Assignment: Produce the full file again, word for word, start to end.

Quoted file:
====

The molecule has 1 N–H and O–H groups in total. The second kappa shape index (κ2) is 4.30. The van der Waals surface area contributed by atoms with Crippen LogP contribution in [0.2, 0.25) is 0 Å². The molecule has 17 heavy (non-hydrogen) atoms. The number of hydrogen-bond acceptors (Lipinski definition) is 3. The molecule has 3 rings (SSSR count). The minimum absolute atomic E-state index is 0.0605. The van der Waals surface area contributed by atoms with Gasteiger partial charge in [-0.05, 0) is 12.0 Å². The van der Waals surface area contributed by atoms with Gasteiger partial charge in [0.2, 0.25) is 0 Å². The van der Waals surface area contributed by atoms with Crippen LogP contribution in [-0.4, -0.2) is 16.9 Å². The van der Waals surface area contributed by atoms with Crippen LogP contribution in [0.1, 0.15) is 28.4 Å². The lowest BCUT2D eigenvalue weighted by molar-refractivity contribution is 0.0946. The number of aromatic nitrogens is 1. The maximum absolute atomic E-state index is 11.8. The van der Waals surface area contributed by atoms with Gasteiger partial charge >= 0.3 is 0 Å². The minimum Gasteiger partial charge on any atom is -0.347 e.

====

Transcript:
The molecule has 1 N–H and O–H groups in total. The second kappa shape index (κ2) is 4.30. The van der Waals surface area contributed by atoms with Crippen LogP contribution in [0.2, 0.25) is 0 Å². The molecule has 17 heavy (non-hydrogen) atoms. The number of hydrogen-bond acceptors (Lipinski definition) is 3. The molecule has 3 rings (SSSR count). The minimum absolute atomic E-state index is 0.0605. The van der Waals surface area contributed by atoms with Gasteiger partial charge in [-0.05, 0) is 12.0 Å². The van der Waals surface area contributed by atoms with Gasteiger partial charge in [0.2, 0.25) is 0 Å². The van der Waals surface area contributed by atoms with Crippen LogP contribution in [-0.4, -0.2) is 16.9 Å². The van der Waals surface area contributed by atoms with Crippen LogP contribution in [0.1, 0.15) is 28.4 Å². The lowest BCUT2D eigenvalue weighted by molar-refractivity contribution is 0.0946. The number of aromatic nitrogens is 1. The maximum absolute atomic E-state index is 11.8. The van der Waals surface area contributed by atoms with Gasteiger partial charge >= 0.3 is 0 Å². The minimum Gasteiger partial charge on any atom is -0.347 e.